“It is clear from the regulations that, even if one has the ability to perform a broad range of jobs, one is nevertheless disabled if one is significantly restricted in one’s ability to perform most of the jobs in one’s geographical area that utilize training, knowledge, skills and abilities similar to the job one has been disqualified from performing.”


     Because the plaintiff was unable to work as a law enforcement officer without wearing a firearm, his discrimination claim should not have been dismissed. The panel remanded the action for further fact-finding. Williams v. Philadelphia Housing Auth. Police Dept., 380 F.3d 751 (3rd Cir. 2004).


2. Appeals court affirms the firing of a special agent who suffered from psychological disorders. The fact that, in an unrelated decision, her disability pension application was denied because her condition did not affect her ability to perform her duties, was of no consequence. The termination was based on substantial evidence that she was unable to perform adequately as an investigator and could not be reasonably accommodated by the Justice Dept.


     In 1991 the appellant was hired by the INS as a special agent. She was terminated in 1998 for lying under oath, but was reinstated following an appeal.


     She filed a civil lawsuit against three Special Agents in the Office of Inspector General. During the trial her attorney called her treating psychologist who testified that she was diagnosed with several psychological conditions. The U.S. Attorney’s Office notified the INS of this testimony, which triggered an investigation that led to her dismissal.


     She filed a grievance. The arbitrator concluded that she was not fit to perform the duties of a criminal investigator or any other job at the INS. He relied on the psychologist’s courtroom testimony and that of an expert called by the INS, who testified that her conditions were chronic. The expert said that she suffered from an adjustment disorder with anxious mood, somatization disorder with prominent hypochrondriacal and a personality disorder.


     She then applied for disability benefits. To her horror, the claim was denied. She was told that her condition “is not serious enough to be considered disabling ... and how your condition affects your ability to work.” The medical reports considered by the Social Security Administration were after the arbitration decision.


     Although it was noted that she has “occasional episodes of anxiety and depression,” the SSA concluded that she had “no permanent mental disorder which would prevent [her] from doing normal daily activities” and that her “condition should not affect [her] ability to work.”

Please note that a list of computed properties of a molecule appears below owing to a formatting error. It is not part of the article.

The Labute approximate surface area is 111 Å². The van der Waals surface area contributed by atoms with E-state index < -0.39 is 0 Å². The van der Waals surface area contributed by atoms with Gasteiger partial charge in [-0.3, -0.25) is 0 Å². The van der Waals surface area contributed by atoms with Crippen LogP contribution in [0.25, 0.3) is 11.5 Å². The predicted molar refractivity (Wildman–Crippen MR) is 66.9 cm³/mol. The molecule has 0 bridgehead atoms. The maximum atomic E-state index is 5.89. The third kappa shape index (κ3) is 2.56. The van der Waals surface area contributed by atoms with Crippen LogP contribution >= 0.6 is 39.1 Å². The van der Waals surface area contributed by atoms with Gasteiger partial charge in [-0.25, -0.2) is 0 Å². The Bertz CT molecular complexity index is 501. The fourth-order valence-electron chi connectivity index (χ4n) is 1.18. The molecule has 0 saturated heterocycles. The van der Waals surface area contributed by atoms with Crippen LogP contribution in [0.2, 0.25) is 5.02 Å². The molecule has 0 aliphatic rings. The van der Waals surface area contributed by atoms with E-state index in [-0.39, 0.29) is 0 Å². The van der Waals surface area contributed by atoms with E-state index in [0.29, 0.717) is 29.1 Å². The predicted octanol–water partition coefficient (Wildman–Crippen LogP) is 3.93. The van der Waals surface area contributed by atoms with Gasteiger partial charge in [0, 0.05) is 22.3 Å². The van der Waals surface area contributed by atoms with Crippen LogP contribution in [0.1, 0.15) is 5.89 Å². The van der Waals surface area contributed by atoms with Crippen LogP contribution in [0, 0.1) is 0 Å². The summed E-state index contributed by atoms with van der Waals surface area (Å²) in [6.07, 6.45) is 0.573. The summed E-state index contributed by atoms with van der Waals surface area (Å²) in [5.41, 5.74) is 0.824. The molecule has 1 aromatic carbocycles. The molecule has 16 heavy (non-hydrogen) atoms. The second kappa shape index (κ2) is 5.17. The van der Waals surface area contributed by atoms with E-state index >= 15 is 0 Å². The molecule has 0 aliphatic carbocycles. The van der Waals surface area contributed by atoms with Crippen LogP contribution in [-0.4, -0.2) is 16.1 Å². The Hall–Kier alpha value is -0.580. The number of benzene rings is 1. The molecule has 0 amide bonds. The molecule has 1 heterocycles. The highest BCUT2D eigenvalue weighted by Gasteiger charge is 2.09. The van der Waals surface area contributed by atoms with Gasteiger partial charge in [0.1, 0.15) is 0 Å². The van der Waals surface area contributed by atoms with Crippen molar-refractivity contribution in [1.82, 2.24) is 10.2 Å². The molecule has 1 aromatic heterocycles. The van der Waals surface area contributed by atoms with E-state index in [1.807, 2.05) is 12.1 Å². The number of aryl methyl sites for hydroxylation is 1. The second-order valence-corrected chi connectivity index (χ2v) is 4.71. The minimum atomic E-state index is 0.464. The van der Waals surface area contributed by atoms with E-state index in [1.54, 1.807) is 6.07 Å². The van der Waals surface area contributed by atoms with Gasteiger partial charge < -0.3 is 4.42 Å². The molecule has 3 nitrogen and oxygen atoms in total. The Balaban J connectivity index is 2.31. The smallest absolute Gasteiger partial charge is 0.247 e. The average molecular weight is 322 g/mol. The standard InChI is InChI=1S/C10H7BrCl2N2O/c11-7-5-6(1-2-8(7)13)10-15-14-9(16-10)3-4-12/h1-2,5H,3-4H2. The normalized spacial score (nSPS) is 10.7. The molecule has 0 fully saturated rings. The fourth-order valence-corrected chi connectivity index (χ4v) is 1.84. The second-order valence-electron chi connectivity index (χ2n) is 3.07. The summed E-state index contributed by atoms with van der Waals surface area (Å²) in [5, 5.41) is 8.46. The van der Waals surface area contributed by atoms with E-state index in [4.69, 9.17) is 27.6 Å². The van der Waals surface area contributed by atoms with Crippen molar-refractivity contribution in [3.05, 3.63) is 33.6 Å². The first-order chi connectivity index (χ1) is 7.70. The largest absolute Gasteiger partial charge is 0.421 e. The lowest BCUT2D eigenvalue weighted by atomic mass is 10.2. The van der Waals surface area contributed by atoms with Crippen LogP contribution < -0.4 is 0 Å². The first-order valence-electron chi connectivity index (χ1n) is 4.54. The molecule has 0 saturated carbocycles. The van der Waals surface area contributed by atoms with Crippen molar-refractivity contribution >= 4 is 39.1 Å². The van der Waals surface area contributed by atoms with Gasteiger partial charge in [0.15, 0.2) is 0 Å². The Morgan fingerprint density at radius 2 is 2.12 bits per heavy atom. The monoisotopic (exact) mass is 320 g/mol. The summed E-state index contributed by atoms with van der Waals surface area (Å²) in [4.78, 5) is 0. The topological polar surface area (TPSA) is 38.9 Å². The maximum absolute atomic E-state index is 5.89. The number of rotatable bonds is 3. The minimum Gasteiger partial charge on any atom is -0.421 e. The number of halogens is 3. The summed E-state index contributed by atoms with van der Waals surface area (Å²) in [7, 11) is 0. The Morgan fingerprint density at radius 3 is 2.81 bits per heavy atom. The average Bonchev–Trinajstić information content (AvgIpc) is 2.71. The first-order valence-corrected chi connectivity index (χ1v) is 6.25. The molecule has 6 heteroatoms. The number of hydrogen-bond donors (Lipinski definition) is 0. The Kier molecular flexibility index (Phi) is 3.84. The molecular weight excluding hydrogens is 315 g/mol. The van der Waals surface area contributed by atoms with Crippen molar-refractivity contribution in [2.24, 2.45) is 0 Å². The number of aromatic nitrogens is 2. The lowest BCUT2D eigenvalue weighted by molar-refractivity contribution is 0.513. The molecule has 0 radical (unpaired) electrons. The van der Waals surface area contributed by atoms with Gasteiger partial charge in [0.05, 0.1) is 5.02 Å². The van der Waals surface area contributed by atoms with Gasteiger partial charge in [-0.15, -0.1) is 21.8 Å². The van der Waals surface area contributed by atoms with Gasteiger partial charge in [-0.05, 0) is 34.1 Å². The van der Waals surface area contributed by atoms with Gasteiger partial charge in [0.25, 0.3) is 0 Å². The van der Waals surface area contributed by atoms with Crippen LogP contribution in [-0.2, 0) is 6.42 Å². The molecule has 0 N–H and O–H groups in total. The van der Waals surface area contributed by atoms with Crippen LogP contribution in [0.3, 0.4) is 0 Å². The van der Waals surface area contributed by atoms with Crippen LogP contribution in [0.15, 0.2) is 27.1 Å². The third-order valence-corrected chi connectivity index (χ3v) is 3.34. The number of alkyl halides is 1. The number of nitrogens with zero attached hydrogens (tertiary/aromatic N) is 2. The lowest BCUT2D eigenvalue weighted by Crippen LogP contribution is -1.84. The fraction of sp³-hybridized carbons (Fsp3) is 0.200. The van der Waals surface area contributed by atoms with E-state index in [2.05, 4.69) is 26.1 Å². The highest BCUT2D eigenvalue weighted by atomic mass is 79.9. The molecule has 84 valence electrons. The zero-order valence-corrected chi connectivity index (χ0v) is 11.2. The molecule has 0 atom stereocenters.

She appealed the arbitrator’s decision, and cited the SSA benefits decision that her disability did “not affect [her] ability to work.”


     A three-judge appeals court panel distinguished the two rulings. The fact that, after the arbitrator’s ruling, the Social Security Administration and the Office of Personnel Management denied her disability benefits claim had no bearing on the propriety of the arbitrator’s decision.


     The disability pension decision was based on different evidence and concerned a different period than was under consideration by the arbitrator. More importantly, the appellate court was reviewing the arbitrator’s decision and not the pension determination.


     Two wrongs would not make a right. Because the arbitrator’s decision was supported by substantial evidence, it must be sustained. Bullock v. INS, 99 Fed. Appx. 890, 2004 U.S. App. Lexis 9030 (Fed. Cir. 2004).


IV - Miscellaneous Cases


A. Transgendered Employees


1. Sixth Circuit resurrects the discrimination and retaliation claims of a pre-op transsexual fire lieutenant, who suffered insults and disciplinary action, and who was to take at least three psychological fitness exams with the hope that he would resign.


     Smith v. City of Salem, 378 F.3d 566 (6th Cir. 2004).


B. Stress Related Claims and Defenses


1. The President has signed legislation creating a presumption that public safety officers who suffer a fatal heart attack or stroke died in the line of duty for purposes of federal survivor benefits.


     The Public Safety Officers’ Benefit Act death payment for 2003 was $267,494, and is indexed annually. Hometown Heroes Survivors Benefits Act of 2003, 42 U.S. Code §3796(k), Pub. L. No. 108-182.


2. Postal worker who had witnessed the 1986 massacre in Edmond, Okla. was “disabled” with PTSS – but was not a qualified individual because she was unable to work in an office.


     Mason v. Avaya, 357 F.3d 1114 (10th Cir. 2004).


3. NYC judge overturns decision to deny disability benefits to a former NYPD internal affairs officer that uncovered corruption and then (a) suffered harassment by a few anonymous coworkers, (b) was given undesirable assignments and (c) was subjected to the silent treatment by other officers.


     Matter of Jeffrey W. Baird v. Kelly, 3 Misc.3d 1104A, 2004 N.Y. Misc. Lexis 554, 2004 NY Slip Op 50394U (2004).


4. A flight attendant scheduled to work on United Airlines flight 93 that was hijacked on Sep. 11, 2001 was ineligible for workers compensation benefits.


     Her post-traumatic stress disorder was not triggered while at work. “If we were to accept petitioner’s argument, off-duty police officers, firefighters, and others whose jobs are inherently risky could seek compensation benefits when a fellow employee was injured or killed while taking the employee’s place ...[and] ... no authority exists to support that position.” Stroka v. United Airlines, 364 N.J. Super. 333, 835 A.2d 1247 (N.J. App. Div. 2003); appeal denied at 179 N.J. 313, 845 A.2d 138 (2004).